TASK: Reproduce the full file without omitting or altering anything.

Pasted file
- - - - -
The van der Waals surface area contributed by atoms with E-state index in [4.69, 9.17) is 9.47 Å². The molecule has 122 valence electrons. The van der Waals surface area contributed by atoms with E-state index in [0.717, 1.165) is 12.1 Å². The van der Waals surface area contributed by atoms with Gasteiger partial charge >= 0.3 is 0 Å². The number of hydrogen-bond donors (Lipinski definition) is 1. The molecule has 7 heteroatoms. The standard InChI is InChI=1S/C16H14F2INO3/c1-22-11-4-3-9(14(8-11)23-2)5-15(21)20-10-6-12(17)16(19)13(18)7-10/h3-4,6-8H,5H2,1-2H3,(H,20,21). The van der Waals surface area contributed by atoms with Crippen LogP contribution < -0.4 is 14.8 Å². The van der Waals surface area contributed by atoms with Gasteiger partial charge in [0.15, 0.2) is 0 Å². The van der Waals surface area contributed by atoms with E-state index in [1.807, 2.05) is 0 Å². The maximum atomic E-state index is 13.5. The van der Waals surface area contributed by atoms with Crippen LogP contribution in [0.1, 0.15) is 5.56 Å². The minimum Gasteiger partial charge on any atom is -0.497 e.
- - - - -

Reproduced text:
The van der Waals surface area contributed by atoms with E-state index in [4.69, 9.17) is 9.47 Å². The molecule has 122 valence electrons. The van der Waals surface area contributed by atoms with E-state index in [0.717, 1.165) is 12.1 Å². The van der Waals surface area contributed by atoms with Gasteiger partial charge >= 0.3 is 0 Å². The number of hydrogen-bond donors (Lipinski definition) is 1. The molecule has 7 heteroatoms. The standard InChI is InChI=1S/C16H14F2INO3/c1-22-11-4-3-9(14(8-11)23-2)5-15(21)20-10-6-12(17)16(19)13(18)7-10/h3-4,6-8H,5H2,1-2H3,(H,20,21). The van der Waals surface area contributed by atoms with Crippen LogP contribution < -0.4 is 14.8 Å². The van der Waals surface area contributed by atoms with Gasteiger partial charge in [0.15, 0.2) is 0 Å². The van der Waals surface area contributed by atoms with E-state index in [1.807, 2.05) is 0 Å². The maximum atomic E-state index is 13.5. The van der Waals surface area contributed by atoms with Crippen LogP contribution in [0.1, 0.15) is 5.56 Å². The minimum Gasteiger partial charge on any atom is -0.497 e.